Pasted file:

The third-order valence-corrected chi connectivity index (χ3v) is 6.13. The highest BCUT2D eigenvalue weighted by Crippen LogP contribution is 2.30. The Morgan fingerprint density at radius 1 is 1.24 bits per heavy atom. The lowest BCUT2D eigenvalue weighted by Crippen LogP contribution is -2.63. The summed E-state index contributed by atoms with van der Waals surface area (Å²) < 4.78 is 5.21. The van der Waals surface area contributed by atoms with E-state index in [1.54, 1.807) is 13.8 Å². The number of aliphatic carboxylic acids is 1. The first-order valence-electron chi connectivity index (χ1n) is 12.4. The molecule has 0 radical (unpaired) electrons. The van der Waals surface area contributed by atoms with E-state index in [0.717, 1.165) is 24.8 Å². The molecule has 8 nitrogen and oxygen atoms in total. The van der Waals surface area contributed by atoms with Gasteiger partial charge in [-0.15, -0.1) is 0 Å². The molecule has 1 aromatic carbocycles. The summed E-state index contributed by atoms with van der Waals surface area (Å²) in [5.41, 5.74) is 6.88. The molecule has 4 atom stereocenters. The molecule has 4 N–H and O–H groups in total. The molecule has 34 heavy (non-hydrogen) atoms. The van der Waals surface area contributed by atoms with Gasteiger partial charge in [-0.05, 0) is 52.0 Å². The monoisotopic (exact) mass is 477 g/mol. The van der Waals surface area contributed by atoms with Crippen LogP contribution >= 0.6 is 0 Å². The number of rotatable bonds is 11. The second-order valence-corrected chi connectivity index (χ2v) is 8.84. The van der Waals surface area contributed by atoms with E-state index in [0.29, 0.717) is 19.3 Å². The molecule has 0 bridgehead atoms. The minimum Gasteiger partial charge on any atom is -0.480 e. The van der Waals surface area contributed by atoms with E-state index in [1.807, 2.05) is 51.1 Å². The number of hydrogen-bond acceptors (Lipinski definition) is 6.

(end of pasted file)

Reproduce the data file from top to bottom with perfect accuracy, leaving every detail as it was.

The third-order valence-corrected chi connectivity index (χ3v) is 6.13. The highest BCUT2D eigenvalue weighted by Crippen LogP contribution is 2.30. The Morgan fingerprint density at radius 1 is 1.24 bits per heavy atom. The lowest BCUT2D eigenvalue weighted by Crippen LogP contribution is -2.63. The summed E-state index contributed by atoms with van der Waals surface area (Å²) < 4.78 is 5.21. The van der Waals surface area contributed by atoms with E-state index in [1.54, 1.807) is 13.8 Å². The number of aliphatic carboxylic acids is 1. The first-order valence-electron chi connectivity index (χ1n) is 12.4. The molecule has 0 radical (unpaired) electrons. The van der Waals surface area contributed by atoms with E-state index in [0.717, 1.165) is 24.8 Å². The molecule has 8 nitrogen and oxygen atoms in total. The van der Waals surface area contributed by atoms with Gasteiger partial charge in [-0.15, -0.1) is 0 Å². The molecule has 1 aromatic carbocycles. The summed E-state index contributed by atoms with van der Waals surface area (Å²) in [5.41, 5.74) is 6.88. The molecule has 4 atom stereocenters. The molecule has 4 N–H and O–H groups in total. The molecule has 34 heavy (non-hydrogen) atoms. The van der Waals surface area contributed by atoms with Gasteiger partial charge in [-0.05, 0) is 52.0 Å². The monoisotopic (exact) mass is 477 g/mol. The van der Waals surface area contributed by atoms with Crippen LogP contribution >= 0.6 is 0 Å². The number of rotatable bonds is 11. The second-order valence-corrected chi connectivity index (χ2v) is 8.84. The van der Waals surface area contributed by atoms with E-state index in [0.29, 0.717) is 19.3 Å². The molecule has 0 bridgehead atoms. The minimum Gasteiger partial charge on any atom is -0.480 e. The van der Waals surface area contributed by atoms with E-state index in [1.807, 2.05) is 51.1 Å². The number of hydrogen-bond acceptors (Lipinski definition) is 6.